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Gathering Information How to Use FOIA

The First Amendment guarantees the right to publish information about government and about public issues, among other rights, but it doesn’t help much with access to that information. Since the attacks of September 11, 2001, and the resulting “war on terror,” a “war” with no end in sight, access to U.S. government information and records has become yet more problematic.

In fact, the U.S. government began removing information from the Internet’s web after 9/11 and has since proven less responsive to Freedom of Information Act requests for information. Troublingly, these steps into darkness coincide with an increased willingness on the part of the U.S. government to surveil even its own citizenry.

Open Records and Open Meetings: Sunshine Laws

The Government in Sunshine Act was passed into federal law in 1976 to open most federal government meetings to the public. In addition, all 50 states have their own “sunshine laws” aimed at increasing openness in government. These state laws offer different degrees of access, making it difficult to generalize, but the purpose of these laws is to hold government accountable.

Libel and Defamation

There are two primary forms of communication “malpractice” with respect to legal liability: invasion of privacy and libel. Libel and defamation are the legal claims that most commonly drag journalists into the courts, and it is an area of the law that has become quite active due to the amount and degree of vitriolic anonymous expression enabled by discussion boards, comments sections, social media, and other public forums online.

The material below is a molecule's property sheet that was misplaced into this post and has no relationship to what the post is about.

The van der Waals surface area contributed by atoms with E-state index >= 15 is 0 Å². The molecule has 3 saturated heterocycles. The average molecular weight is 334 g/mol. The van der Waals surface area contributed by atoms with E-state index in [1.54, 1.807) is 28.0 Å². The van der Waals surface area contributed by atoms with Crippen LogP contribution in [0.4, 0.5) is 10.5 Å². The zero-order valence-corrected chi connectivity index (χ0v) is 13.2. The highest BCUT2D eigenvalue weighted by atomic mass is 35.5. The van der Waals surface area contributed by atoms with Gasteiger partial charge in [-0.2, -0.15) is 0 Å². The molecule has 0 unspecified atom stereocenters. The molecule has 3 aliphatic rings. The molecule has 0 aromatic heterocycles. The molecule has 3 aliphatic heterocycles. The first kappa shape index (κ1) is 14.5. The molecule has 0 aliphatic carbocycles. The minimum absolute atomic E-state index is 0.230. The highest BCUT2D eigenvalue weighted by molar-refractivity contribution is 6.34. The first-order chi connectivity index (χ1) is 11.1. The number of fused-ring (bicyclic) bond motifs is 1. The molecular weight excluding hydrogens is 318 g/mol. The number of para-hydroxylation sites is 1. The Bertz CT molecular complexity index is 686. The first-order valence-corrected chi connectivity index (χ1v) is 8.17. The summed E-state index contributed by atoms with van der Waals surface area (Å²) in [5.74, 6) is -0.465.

Even the fear of libel litigation can silence people into self-censorship. And while most digital writers aren’t typically worth suing from a financial point of view, being poor is not a great legal defense when faced with a libel action. The huge privacy invasion decision won by Terry Bollea, more commonly known as Hulk Hogan, against Gawker Media in 2016 included huge damages judgments against both the company and its editor, Nick Denton. The decision, along with lawsuits from other plaintiffs pursuing action against Gawker, shut the media company down. Digital writers should, therefore, be aware of the law and how to stay out of court.

Defamation

A plaintiff will have to prove that the published or printed material is in fact derogatory, something that holds him or her up to hatred, ridicule, or contempt. Accusing someone of a crime qualifies, as do accusations of serious moral failings or incompetence in business or professional life. Juries decide what is defamatory, which means that interpretations can vary with the times and even with geography.

Tom Cruise once sued for libel after being described as gay. The case was dropped, but had it proceeded it is difficult to imagine that such a “charge” or description would be seen by a jury in southern California to in fact be defamatory. But in southern Mississippi, who knows.

Identification

To prove identification, a plaintiff has to prove that at least one other person could read the story and identify the plaintiff as the person referred to or described in the story. Publish the plaintiff’s full name, and this hurdle can be easily cleared, unless the plaintiff’s name is a common one. Identification can also result from publication of a nickname, because of a physical description, or use of a title or affiliation

Last word

he highest fault level is known as “actual malice,” which is defined as showing a reckless disregard for the truth and/or knowledge of falsity. To clear this very high level of fault, a plaintiff will have to prove that the reporter or writer knew the published material was false and went ahead with it anyway, or that the reporter or writer demonstrated a “reckless disregard for truth.”

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